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Spring on a Plate: Tulip Petals for an Exquisitely Pretty Snack

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Spring on a Plate: Tulip Petals for an Exquisitely Pretty Snack

March 25, 2024

One of the best things about being an adult: You’re allowed to play with your food. In spring, that means introducing edible ornamentation like tulip petals to everyday eats, transforming them from ordinarily good to effervescently appealing.

Celebrate what you have. Celebrate flowers. Celebrate the privilege of a meal, and of feeding yourself, or friends. Honor food. Do not forget what others have lost, and are losing, as we speak. Give them a voice through your own actions, but do not stop living. Put spring on a plate. Appreciate every petal.

Here’s an easy snack, and how I like to eat tulip petals in spring.

Photography by Marie Viljoen.

Above: Tender goat cheese atop firm tulip petals.

Some years ago, when I was preparing a spring picnic for an intimate, outdoor engagement party, I ran out of edible flowers (I was using violets, dead nettle, and crabapple blossom). But I needed one more snack. A vaseful of perfect tulips was on the kitchen counter. “Hmmm,” I thought, speculatively. I dove into the internet—and emerged from that rabbit hole to tear the cupped petals gently from their stems. That is how a new spring treat was born: Goats’ cheese and tulip petals, amenable to almost infinite variation.

Above: Tulips petals are best when the flower is open but not full-blown.
Above: ‘Golden Apeldoorn’ tulips growing in my previous garden.

Tulip petals are delicately firm and hold their shape well. Their flavor is mild, like a lightly floral lettuce, although some colors and cultivars can be more intense. For eating, your own, garden-grown tulips are ideal, because you know how they were cultivated, but growers like Moonshot Farm (who sell from their stand in New Jersey and at greenmarkets in New York City) offer bee-friendly blooms that are grown without synthetic pesticides and herbicides.

Above: Picnic-bound tulips and chèvre, with henbit and bittercress.

For picnicking, the tulip petals offer a gentle nest for smooth balls of goats’ cheese mixed with cream (the cream smooths that mildly chalky, goaty edge that fresh chèvre sometimes has). These petal rafts also steady the balls, which have a tendency to roll about, en route.

Above: Spring on a plate.

These treats are the easiest finger food, eaten just so, or schmeared onto a cracker or piece of bread. Another advantage of using fresh goat cheese is that fewer people have an intolerance towards it, if they are lactose-sensitive.

Above: Dusted with sumac, the snacks take on a different personality.

The variations are easy and effective: Finish these cheese bites with different spices. I use black pepper, sumac, Aleppo pepper and urfa biber, ramp leaf salt, or smoked salt flakes. And the hyper-seasonal toppings might be sourced no further than your lawn or windowbox: chickweed, bittercress, the tiny flowers of dead nettle, henbit, or ground ivy.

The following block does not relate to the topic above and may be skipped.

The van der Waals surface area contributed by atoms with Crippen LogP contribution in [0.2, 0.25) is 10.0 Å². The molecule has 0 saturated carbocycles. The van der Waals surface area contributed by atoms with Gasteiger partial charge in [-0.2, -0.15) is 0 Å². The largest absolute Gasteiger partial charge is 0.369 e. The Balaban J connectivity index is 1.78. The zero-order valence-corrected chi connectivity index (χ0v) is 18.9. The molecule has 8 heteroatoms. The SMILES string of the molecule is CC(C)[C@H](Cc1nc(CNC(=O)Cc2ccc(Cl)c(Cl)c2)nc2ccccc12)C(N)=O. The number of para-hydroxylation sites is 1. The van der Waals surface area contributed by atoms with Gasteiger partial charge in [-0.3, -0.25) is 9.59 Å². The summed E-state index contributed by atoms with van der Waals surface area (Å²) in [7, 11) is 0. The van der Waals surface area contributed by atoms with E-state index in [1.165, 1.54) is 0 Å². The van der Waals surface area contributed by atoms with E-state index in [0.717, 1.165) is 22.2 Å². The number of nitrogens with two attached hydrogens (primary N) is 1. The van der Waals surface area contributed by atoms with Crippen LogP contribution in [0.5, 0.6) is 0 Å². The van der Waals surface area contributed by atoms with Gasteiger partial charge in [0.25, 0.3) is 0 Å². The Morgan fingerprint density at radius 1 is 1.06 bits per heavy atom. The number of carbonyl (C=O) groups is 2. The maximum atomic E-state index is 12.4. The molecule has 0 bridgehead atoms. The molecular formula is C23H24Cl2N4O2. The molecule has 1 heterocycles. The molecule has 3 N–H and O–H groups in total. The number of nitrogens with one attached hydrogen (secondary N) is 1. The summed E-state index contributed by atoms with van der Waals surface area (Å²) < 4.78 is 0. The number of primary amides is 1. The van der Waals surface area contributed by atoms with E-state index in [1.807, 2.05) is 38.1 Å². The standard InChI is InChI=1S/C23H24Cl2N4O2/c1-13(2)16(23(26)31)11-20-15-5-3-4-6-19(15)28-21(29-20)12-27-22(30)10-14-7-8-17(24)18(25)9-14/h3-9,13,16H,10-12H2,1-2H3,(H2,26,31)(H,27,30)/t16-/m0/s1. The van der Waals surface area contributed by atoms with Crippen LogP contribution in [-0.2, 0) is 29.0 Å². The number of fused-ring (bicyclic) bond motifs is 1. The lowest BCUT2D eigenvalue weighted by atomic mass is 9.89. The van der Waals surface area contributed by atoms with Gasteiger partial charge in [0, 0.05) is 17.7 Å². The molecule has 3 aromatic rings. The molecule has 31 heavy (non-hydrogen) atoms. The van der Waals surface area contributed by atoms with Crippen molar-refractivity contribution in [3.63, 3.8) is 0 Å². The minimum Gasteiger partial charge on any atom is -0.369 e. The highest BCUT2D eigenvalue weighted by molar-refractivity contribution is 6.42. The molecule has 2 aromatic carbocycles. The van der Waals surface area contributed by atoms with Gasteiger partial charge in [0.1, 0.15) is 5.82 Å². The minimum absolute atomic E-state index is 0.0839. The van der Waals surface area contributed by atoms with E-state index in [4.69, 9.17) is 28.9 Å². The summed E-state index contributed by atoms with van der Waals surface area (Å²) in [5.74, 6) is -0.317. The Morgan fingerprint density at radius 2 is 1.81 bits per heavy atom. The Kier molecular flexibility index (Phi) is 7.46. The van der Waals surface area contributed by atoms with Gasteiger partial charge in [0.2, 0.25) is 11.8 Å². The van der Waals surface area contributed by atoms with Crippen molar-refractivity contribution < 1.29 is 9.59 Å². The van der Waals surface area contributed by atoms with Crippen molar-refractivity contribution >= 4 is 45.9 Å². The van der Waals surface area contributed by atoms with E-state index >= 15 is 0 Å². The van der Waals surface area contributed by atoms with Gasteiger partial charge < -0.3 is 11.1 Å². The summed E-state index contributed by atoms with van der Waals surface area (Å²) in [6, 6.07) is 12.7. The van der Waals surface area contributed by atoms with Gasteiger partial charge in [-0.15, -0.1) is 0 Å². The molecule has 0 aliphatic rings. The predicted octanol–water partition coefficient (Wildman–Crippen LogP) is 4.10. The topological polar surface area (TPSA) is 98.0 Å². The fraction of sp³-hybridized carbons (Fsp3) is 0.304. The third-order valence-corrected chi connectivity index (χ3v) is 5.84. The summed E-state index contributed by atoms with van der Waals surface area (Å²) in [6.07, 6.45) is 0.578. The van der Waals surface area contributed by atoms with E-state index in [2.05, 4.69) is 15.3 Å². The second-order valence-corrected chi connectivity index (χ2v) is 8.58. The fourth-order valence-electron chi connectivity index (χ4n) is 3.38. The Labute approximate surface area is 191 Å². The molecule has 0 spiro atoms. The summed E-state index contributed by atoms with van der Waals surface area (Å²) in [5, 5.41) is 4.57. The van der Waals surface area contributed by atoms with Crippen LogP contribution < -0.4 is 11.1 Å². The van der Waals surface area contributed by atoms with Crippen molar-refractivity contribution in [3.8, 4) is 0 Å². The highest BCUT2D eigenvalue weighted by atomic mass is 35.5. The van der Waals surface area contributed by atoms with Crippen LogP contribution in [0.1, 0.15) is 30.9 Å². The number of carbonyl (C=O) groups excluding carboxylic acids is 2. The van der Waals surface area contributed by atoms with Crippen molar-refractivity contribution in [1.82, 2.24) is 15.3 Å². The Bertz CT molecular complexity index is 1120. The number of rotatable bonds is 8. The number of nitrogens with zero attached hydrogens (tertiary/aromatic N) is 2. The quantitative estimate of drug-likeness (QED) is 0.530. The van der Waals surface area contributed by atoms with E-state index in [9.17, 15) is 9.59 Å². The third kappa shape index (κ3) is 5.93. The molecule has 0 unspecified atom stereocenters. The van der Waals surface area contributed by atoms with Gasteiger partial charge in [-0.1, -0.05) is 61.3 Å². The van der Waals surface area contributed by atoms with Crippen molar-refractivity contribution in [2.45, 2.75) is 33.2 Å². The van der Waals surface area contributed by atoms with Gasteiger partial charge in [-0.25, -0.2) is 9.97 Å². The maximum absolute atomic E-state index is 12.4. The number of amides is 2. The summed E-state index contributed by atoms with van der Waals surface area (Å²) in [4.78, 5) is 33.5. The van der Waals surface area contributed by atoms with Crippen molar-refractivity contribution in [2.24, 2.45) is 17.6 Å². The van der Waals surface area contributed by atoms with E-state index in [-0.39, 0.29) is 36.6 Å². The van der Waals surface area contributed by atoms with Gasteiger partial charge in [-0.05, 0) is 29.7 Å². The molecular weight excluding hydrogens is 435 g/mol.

Above: Field garlic (lawn chives, crow garlic) transforms the mild cheese into a flavor-bomb, atop juicy cucumber.
Above: Edible forsythia petals are an instant, edible fireworks.

For more substantial snacks, support the tulip petals on a crisp slice of vegetable. Cucumber is great. So are root vegetables like radish, turnips, beetroot, and carrot.

Above: A touch of miso keeps the tulip petals in place.

I dab a tiny portion of miso onto the vegetable slice, to help the tulip petal stick. It adds exceptional flavor to these dainty mouthfuls, too.

Above: Any edible flower petals can be used to coat your chèvre balls.

Tulip Petals and Goat Cheese on Radish Slices

Makes 10 x 1 ¼-inch balls

Make more, or less. A picnic for one, or party for 20. The ratio of cream to chèvre is 1 Tablespoon cream for every 2 oz of cheese. Have all the ingredients assembled before you begin. Prep time is 15 minutes.

The Cheese Balls:

  • 8 oz fresh goat cheese (a long “log”)
  • 4 Tablespoons whipping cream
  • ½ teaspoon sumac
  • Large pinch salt
  • Extra virgin olive oil

Optional Coating:

1/3 cup finely chopped field garlic (or chives)
1/3 cup petals: forsythia, Rosa multiflora petals, deadnettle, or violet

Tulip Petals:

  • 16 fresh tulip petals
  • 1 teaspoon miso
  • 10 medium-thin radish slices (same size or slightly smaller than the length of each petal)

Optional Spring Garnishes:

  • Bittercress flowers or leaves
  • Deadnettle flowers
  • Henbit flowers
  • Ground ivy flowers or leaves
  • Chickweed tips
  • Lawn chives

For the cheese balls: Crumble the cheese into a bowl. Add the whipping cream, and mix well with a fork, until blended. Add the sumac if using and the salt. Mix again, and taste. Add a little more salt if necessary. Pour some olive oil into a small bowl and moisten your palms with it. Using a spoon scoop a tablespoon-sized piece of the cheese mixture, then roll it between your palms into a ball. Set aside on a plate. Repeat until you have ten. Transfer the plate to the fridge for 10 minutes.

The petals: While the cheese is chilling, arrange your vegetable slices on a serving plate. Dab a small amount of miso on the center of each slice. Gently place a tulip petal on the miso, pressing it to stick.

For the rolling: If you plan on coating the cheese in petals or herbs, scatter your coating of choice evenly on a clean flat surface or plate. Roll each chilled cheese ball in the coating, then place gently into the center of each tulip petal.

If you are not rolling the cheese balls in a coating, top each ball with a selection of your edible garnishes. Otherwise, scatter these garnishes between your tulip petals. Chill, lighty covered, until needed.

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